The struggle for education amidst conflict and displacement – Inbarasa’s story
Youth Skills in South Asia
Trincomalee, Sri Lanka – Before the war, Inbarasa’s family lived in a house they loved. It was nestled next to their paddy lands, with just enough room for their goat to graze. As a child, Inbarasa loved to go on adventures: he would explore the area near his home, play with his friends outside, and expand his mind inside the classroom.
That, of course, was before Inbarasa’s community was rocked by the violence long-entrenched throughout Sri Lanka. In 2006, that violence, which was a result of civil war, came closer to Inbarasa’s family than it ever had before. The impact this violence had on Inbarasa is a testament to the reality that, in conflict, it is children who suffer the most.
“Whenever anyone mentions the conflict, I remember losing my oldest sister in the war,” Inbarasa said. “It’s painful for me to remember – her death and the impact of the conflict affected me mentally and emotionally."
When Inbarasa was five years old, stray shelling killed his sister. Immediately after, his family fled to a camp for internally displaced persons, where they would be for the next ten years.
“Life in the camp was very difficult,” Inbarasa said. “My family faced financial difficulties and couldn’t buy school supplies, but eventually, I made it into the classroom. The school provided me with a uniform, and I attended class regularly.”
Eventually, Inbarasa’s family returned home.
“When we came home from the camp, we returned with only our bare hands.”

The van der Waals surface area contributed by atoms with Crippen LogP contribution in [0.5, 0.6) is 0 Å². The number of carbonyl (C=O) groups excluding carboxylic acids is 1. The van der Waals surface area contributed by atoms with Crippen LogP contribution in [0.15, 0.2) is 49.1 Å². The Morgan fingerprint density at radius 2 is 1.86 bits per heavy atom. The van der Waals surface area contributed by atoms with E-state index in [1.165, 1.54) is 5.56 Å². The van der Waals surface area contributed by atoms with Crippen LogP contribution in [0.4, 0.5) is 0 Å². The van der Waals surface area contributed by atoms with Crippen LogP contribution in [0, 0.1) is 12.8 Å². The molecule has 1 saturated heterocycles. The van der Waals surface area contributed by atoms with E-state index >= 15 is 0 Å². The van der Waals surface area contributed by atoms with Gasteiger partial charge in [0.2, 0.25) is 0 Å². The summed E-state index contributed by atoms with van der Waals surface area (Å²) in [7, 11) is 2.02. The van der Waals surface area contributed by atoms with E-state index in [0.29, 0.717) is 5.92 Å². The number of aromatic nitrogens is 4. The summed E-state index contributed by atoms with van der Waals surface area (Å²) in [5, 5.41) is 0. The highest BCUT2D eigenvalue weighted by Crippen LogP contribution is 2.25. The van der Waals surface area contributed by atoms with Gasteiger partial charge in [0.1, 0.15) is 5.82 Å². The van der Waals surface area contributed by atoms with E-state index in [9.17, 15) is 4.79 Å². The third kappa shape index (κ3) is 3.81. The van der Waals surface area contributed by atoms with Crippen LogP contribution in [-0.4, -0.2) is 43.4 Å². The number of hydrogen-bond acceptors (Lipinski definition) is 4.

“Our house was – and still is – very small. We have a tin roof, and in the heat and the winter, we get sick," said Inbarasa's mother. "When we resettled here, I tried to re-open my grocery shop, but we didn’t have enough money to run it. Then I wanted to create a home garden, but we don’t have our own pump.”
The family did what they could to send Inbarasa to school. At first, they made enough to support his education. But within a year-and-a-half, their finances plummeted again. His father became a fisherman, his mother ran a small grocery shop, and his sister worked in a garment factory. Even so, life remained challenging. The fishing business was unsteady, and at the garment factory, Inbarasa’s sister made only 15,000 Sri Lankan Rupees a month – the equivalent of $207.
“I wasn’t able to attend school for six months,” Inbarasa said. “It was a particularly bad time for my family in terms of finances, and I didn’t have a bicycle to get to school. We also didn’t have enough money to pay for school supplies, uniforms or daily meals at school. It made me feel sad not to be able to go to school.”
Inbarasa knew he would get back to the classroom. He studied at home so he wouldn’t fall behind, doing whatever he could to continue his education. He also began doing things that made him happy again, like spending time with his aunt and playing with his friends on the beach. Eventually, Inbarasa was noticed by a social service group in his neighbourhood.
“The group paid a visit to my home and gave me support to continue my education,” Inbarasa said. “This included money so I could buy stationery, exercise books, pens, bags and shoes. I felt happy receiving the financial and moral support of their visit. When I first started going to school, it found it really difficult. Gradually, I’ve improved and now feel more comfortable in my studies. All of these events have made me even more determined to work hard. I want to study A-Levels and will need to pass more O-Levels to do so. I want to attend extra classes, too.”
Inbarasa recently sat for his O-Level exams, and so far, has achieved four passes.
“My favourite subject is mathematics, but I also enjoy Tamil,” Inbarasa said. “I would like to work at a bank in the future, and I’ll achieve this by studying hard and getting a job. Working there will provide me with a good salary and allow me to support my family. I also think about playing cricket for the Sri Lankan national team.”